Cumberland Times-News

Local News

July 10, 2013

Fairgoers prepare to get ‘stung’

The Stinger only traveling ride of its kind in country, Reithoffer official says

CUMBERLAND — If something doesn’t smell quite right today at the Allegany County Fairgrounds, don’t worry, the animals will be there on Saturday.

Also expected on that first day of the county’s annual tribute to agriculture and the agrarian way of life are sundry giggles and grins, sticky cotton candy faces and the gasps that go with a carnival ride ... make that screams.

“You can be anywhere on the fairground, from the parking lot to the horse ring, and you will hear the screams of the people riding the Stinger,” said Fair Manager Kevin Kamauf.

“When we run the Stinger on program 4, we get one puker every four or five rides,” said Jeff Alberts, the safety coordinator for Reithoffer Shows. “Here, at Cumberland, we are going to use program 2, which is still pretty exciting.”

The Stinger’s appearance at last year’s fair was the first time it was in Maryland, according to Kamauf. In fact, this is the only traveling Stinger in the country, according to Alberts, though a stationary Stinger is at Niagara Falls, N.Y.

“The Stinger and the Wild Mouse are two state fair or amusement park style-rides we are fortunate to get here,” Kamauf said. “Last week they were in Brockton, Mass., and next week they will be taken to the West Virginia State Fair and, guess what, we are right on the way between the two.”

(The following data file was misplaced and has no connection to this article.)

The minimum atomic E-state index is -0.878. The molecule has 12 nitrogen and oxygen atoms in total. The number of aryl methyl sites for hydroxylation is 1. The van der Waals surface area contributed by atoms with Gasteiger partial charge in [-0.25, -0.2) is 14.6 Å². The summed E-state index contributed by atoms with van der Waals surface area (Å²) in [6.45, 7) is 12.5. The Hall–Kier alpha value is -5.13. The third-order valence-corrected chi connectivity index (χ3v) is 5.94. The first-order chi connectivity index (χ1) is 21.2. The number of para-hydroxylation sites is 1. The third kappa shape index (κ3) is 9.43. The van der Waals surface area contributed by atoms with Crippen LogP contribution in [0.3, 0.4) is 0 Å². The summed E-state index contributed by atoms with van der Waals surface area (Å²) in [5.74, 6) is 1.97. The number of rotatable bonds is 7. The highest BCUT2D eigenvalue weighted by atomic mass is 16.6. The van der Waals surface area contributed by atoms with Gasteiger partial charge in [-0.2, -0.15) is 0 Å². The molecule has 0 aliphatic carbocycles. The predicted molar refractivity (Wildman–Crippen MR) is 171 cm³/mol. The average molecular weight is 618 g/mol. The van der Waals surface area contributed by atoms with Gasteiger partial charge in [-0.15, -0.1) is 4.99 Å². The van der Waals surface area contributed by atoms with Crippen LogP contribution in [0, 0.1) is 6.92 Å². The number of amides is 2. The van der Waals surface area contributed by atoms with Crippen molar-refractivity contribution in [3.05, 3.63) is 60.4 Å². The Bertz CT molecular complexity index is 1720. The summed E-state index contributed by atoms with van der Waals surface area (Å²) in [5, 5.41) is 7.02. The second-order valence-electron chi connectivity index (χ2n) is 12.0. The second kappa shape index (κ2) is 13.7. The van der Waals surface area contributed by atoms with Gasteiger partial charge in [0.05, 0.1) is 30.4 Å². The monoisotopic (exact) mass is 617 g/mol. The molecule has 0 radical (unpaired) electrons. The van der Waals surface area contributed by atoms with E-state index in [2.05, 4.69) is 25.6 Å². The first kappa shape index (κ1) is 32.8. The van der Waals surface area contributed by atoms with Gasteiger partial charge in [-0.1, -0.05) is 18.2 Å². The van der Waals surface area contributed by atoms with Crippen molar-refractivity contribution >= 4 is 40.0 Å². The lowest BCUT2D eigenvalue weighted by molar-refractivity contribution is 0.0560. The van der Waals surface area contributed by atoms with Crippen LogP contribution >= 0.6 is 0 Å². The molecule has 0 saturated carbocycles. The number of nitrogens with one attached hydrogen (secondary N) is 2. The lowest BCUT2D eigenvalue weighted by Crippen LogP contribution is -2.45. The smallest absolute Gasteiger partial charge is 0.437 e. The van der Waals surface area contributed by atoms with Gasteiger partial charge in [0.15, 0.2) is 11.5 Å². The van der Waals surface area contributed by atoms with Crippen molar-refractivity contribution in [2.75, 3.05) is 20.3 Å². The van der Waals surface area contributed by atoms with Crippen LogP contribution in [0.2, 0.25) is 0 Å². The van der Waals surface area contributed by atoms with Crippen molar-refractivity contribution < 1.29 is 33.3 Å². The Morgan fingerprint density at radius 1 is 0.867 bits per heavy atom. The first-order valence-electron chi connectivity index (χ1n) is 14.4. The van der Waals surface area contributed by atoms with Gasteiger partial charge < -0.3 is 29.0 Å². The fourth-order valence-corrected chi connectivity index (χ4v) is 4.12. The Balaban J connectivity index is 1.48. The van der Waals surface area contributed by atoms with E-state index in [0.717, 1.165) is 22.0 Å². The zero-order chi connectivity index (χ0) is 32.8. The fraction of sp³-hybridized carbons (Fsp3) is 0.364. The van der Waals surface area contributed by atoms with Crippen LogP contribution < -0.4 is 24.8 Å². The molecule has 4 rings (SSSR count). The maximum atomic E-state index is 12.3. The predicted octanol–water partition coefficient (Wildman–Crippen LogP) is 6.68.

Perhaps the best way to describe the Stinger is to say it will spin a rider every which way but loose at a height of up to 86 feet.

“The fair is about 60 percent set up,” Kamauf said, three days before the first Stinger rider screams. Preparation was evident Wednesday. Blue safety helmets worn by the Reithoffer crews speckled the fairgrounds.

The Wild Mouse was still resting unassembled on semitrailers, five of them.

There are $80,000 worth of new LED lights on the Ferris wheel.

“You can watch them for 20 minutes and they won’t repeat themselves,” Alberts said.

“It’s like watching fireworks,” added Kamauf.

No tomatoes or cucumbers or radishes were on the tables in the multipurpose building, but that will change on Sunday, according to Lacie Ashby of the University of Maryland Extension.

The fair’s veggie world opens for public touring Monday afternoon, after judging in the morning.

Livestock will begin arriving Saturday, changing the fragrance on and near the fairgrounds.

Fairgoers needing to relieve themselves will find renovated and sparkling clean rest rooms courtesy of the Allegany County maintenance crew. “Eighteen stalls on the women’s side,” Kamauf said. “No waiting.”

About 40,000 people attend the fair each year, Kamauf said. Some of them are young families who may appreciate the diaper-changing station provided by the West Baptist Association. There are food vendors who have been returning for 40 years.

“Try to walk by the sausage and pepper sandwiches without reaching for your wallet,” challenged Kamauf.

Kamauf, the fair manager for nine years and an assistant manager for 17 years before that, grew up in a house on the fairgrounds.

“I guess you could say this is actually my 59th fair,” he said Wednesday. “It’s a passion for me. I’m happy when I see smiles at the fair.”

Contact Michael A. Sawyers at

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